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1. Varieties of Activism in Three Countries

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pp. 29-70

Upon arriving in Paris in early 2007, I was greeted by a vivid illustration of French civil society in action. Blocks away from my apartment, lining the canal Saint-Martin, two neat columns of bright red tents had been set up by an organization calling itself “the Children of Don Quixote.” The...

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2. Humanitarian INGOs

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pp. 71-134

Humanitarians attempt to improve the lives of those affected by war or natural disaster. The “humanitarian imperative” has driven major relief efforts from Biafra to Bali to Bosnia, and the impulse is an inherently universalistic project to alleviate the suffering of individuals anywhere in...

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3. Human Rights INGOs

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pp. 135-188

The concept of human rights is an explicitly universalist one, and human rights activists seek to transcend cultural and political boundaries to protect the rights of all humanity. In practice, of course, each human rights INGO can only address a bounded set of issues given limited time...

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4. Reconciling Global and Local

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pp. 189-214

Against those who would argue that INGOs have developed shared practices and norms through participation a global community of humanitarian or human right activism, the preceding case studies have revealed marked divergence in the core strategies and structures of some of the largest...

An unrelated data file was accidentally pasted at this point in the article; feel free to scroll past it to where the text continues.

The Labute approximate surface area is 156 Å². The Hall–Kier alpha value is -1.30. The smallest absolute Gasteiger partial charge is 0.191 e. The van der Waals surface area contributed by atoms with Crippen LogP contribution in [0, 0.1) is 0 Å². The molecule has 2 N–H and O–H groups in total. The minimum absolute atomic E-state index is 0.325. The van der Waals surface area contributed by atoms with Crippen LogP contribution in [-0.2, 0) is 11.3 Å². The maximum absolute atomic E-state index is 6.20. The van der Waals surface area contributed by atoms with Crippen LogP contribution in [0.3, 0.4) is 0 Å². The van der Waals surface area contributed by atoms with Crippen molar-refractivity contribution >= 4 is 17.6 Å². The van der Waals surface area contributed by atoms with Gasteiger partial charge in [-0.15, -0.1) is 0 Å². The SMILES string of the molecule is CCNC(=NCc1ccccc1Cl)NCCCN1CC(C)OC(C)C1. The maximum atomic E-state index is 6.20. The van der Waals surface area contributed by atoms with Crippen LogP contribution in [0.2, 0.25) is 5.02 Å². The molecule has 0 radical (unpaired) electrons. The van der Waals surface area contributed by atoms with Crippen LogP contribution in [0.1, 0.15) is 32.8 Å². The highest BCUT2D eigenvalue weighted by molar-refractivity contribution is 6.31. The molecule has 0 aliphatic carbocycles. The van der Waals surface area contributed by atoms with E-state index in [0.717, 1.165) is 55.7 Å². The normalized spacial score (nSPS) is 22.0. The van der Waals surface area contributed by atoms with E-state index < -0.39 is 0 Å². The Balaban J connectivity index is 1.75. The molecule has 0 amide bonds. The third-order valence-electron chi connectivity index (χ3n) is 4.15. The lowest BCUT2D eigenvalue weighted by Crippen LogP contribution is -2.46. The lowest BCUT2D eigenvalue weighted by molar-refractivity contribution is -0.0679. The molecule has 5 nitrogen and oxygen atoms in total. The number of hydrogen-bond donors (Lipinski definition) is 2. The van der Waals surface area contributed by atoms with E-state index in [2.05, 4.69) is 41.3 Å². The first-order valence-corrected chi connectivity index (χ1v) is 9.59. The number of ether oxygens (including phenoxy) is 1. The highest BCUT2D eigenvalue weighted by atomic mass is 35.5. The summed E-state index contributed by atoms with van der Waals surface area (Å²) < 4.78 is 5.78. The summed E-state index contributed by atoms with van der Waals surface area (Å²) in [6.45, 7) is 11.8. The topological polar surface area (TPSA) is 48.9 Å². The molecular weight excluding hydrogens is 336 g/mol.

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Appendix A: Case Selection

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pp. 215-219

These few pages give a more detailed elaboration of my case selection method, regarding both the choice of countries and of particular INGOs and also the extent to which the selection allows for testing alternative explanations of INGO practices....

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Appendix B: Interviews Conducted

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pp. 221-223

The list below identifies the organizations and agencies at which I conducted interviews. Most of the over seventy interviews were conducted between February 2006 and May 2007 in the United States, Britain, and France. These semistructured interviews averaged an hour in...

References

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pp. 225-239

Index

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pp. 241-246


E-ISBN-13: 9780801464256
E-ISBN-10: 0801464250
Print-ISBN-13: 9780801450730
Print-ISBN-10: 080145073X

Page Count: 246
Publication Year: 2012

Edition: 1